(Flickr) Lapland is a magical place for kids (and BIG kids - yes Dads I mean you!) – whether visiting Santa at his traditional home, or just enjoying the snow, reindeer and the northern lights. Although it's expensive reputation precedes it, Lapland on a budget is possible or an unforgettable family winter wonderland break.
Need to know
The traditional home of Father Christmas is in Finnish Lapland, at the Korvatunturi Fjeld in Savukosko. The Disney alternative is the Santa Claus Village, a mile from Rovaniemi Airport and short bus ride from Rovaniemi city. However, you’ll find reindeer and northern lights throughout Finnish, Swedish and Norwegian Lapland (and the chance to visit/stay in less commercial places with cheaper prices). Bear in mind that due to extreme cold, Lapland is not suitable for toddlers or babies.
Before you go
While it’s beautiful and snowy in Lapland in December, it’s also freezing; down to -20C. A ski jacket and thermals are essential!
There are many companies offering last minute cheap flights. A day trip to see Santa could be cheaper than a short break, basic packages include flights and a visit to Santa’s Village. Some day trips include husky and snowmobile and sleigh rides and Santa visit with limited free child places available.
If you’re not bothered about Santa (We know it’s unlikely - but we had to mention it!) but just want to enjoy Lapland on a budget, try Swedish Lapland instead – a marginally cheaper destination (if you’re on a budget, avoid Norway – the most expensive of the Scandinavian countries). Fly to Stockholm, then take a cheap domestic flight to Lapland gateways such as Lulea or Kiruna.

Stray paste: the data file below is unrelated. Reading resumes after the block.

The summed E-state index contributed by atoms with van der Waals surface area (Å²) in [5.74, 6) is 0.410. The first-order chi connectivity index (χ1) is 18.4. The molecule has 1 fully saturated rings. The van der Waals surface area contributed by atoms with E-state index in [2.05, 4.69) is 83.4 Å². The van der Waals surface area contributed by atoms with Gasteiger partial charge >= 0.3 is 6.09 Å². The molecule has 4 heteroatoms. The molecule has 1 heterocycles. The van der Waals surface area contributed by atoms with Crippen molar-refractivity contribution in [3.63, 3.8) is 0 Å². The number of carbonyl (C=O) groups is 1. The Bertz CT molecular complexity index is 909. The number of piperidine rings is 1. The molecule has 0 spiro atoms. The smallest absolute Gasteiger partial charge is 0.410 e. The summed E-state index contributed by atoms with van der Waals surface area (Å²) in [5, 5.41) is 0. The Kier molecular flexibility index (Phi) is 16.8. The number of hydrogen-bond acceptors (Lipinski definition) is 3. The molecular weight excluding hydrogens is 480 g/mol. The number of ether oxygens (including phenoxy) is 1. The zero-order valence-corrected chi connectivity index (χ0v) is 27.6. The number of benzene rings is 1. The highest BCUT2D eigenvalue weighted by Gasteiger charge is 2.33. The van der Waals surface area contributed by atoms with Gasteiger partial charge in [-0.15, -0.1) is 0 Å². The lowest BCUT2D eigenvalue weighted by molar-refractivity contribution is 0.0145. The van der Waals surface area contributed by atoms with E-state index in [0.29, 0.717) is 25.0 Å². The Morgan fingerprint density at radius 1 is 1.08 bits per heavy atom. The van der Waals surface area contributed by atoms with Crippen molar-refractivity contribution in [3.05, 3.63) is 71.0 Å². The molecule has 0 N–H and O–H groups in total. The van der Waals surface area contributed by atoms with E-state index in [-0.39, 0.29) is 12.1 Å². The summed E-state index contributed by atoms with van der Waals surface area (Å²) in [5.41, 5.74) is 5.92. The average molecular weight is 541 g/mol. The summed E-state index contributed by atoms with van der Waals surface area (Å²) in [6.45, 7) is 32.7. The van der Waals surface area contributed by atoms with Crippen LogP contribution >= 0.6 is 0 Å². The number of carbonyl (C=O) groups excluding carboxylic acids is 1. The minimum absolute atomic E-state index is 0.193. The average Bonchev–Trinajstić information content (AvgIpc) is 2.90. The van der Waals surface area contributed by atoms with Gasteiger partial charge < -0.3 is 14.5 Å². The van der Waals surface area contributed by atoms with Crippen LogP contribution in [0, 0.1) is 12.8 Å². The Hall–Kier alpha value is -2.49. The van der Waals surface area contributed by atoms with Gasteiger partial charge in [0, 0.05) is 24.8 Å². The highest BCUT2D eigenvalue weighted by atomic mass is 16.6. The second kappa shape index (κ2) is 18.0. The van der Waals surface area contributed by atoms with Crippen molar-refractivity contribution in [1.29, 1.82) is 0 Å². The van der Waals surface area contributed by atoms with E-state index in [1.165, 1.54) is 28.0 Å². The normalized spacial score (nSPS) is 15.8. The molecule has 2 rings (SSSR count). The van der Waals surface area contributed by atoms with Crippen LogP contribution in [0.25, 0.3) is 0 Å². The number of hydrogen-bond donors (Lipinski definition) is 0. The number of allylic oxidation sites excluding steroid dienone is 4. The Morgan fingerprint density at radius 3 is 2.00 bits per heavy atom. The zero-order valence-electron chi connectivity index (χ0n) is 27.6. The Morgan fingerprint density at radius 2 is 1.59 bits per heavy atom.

From Lulea, you can travel by train to Abisko. It’s the best place in Sweden to see the Northern Lights, Lapland’s most impressive – and free – attraction. Just look up!
If you’re visiting independently, then look for special weekend rates that reduce prices to around half the normal weekday rate. Even without discounts there are bargains to be found for families – for example in Kiruna, the Yellow House has simple rooms, all sharing a kitchen and sauna which can be an exhilarating experience. (Flickr)
Food and drink
In Sweden, the dagens ratt (‘daily special’) is the best-value lunch deal. You’ll get fish or meat and potatoes (and plenty of it), with bread and coffee thrown in – specials are advertised outside on blackboards; get there early or miss out.
Out and about
Booking packages that include things such as snowmobiling and dog sledding works out cheaper than arranging them while you are there. If you are booking in situ avoid booking through your hotel and ask the tourist office for a local operator instead, who can undercut these prices.
Remember when seeing the man in red, make sure you take plenty of pictures. Seeing your childrens face light up in the presence of Santa makes the cold nose well worth the visit and is something to be captured forever! (Flickr)